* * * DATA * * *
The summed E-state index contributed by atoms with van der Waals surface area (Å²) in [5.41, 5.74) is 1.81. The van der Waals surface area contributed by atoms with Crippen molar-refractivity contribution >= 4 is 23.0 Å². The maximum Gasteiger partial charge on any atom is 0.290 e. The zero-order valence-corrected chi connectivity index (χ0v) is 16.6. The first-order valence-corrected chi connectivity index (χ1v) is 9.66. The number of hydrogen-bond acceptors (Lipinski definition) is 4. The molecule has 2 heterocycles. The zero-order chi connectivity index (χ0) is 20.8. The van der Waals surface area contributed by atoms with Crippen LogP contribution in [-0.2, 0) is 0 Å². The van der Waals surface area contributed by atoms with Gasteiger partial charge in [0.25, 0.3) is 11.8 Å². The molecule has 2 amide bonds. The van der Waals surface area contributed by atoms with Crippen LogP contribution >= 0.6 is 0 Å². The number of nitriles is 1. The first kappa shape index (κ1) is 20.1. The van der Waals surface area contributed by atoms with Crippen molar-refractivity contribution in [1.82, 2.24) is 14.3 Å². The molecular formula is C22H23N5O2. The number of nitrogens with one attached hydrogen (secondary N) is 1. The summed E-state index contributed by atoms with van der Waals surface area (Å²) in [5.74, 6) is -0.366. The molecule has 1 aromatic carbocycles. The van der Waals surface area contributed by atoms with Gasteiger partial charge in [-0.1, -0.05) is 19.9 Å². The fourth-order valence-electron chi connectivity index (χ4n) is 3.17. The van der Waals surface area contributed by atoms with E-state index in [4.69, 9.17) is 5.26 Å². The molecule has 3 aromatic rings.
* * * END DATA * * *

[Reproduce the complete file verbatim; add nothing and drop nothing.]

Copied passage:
The summed E-state index contributed by atoms with van der Waals surface area (Å²) in [5.41, 5.74) is 1.81. The van der Waals surface area contributed by atoms with Crippen molar-refractivity contribution >= 4 is 23.0 Å². The maximum Gasteiger partial charge on any atom is 0.290 e. The zero-order valence-corrected chi connectivity index (χ0v) is 16.6. The first-order valence-corrected chi connectivity index (χ1v) is 9.66. The number of hydrogen-bond acceptors (Lipinski definition) is 4. The molecule has 2 heterocycles. The zero-order chi connectivity index (χ0) is 20.8. The van der Waals surface area contributed by atoms with Crippen LogP contribution in [-0.2, 0) is 0 Å². The van der Waals surface area contributed by atoms with Gasteiger partial charge in [0.25, 0.3) is 11.8 Å². The molecule has 2 amide bonds. The van der Waals surface area contributed by atoms with Crippen LogP contribution >= 0.6 is 0 Å². The number of nitriles is 1. The first kappa shape index (κ1) is 20.1. The van der Waals surface area contributed by atoms with Crippen molar-refractivity contribution in [1.82, 2.24) is 14.3 Å². The molecular formula is C22H23N5O2. The number of nitrogens with one attached hydrogen (secondary N) is 1. The summed E-state index contributed by atoms with van der Waals surface area (Å²) in [5.74, 6) is -0.366. The molecule has 1 aromatic carbocycles. The van der Waals surface area contributed by atoms with Gasteiger partial charge in [-0.1, -0.05) is 19.9 Å². The fourth-order valence-electron chi connectivity index (χ4n) is 3.17. The van der Waals surface area contributed by atoms with E-state index in [4.69, 9.17) is 5.26 Å². The molecule has 3 aromatic rings.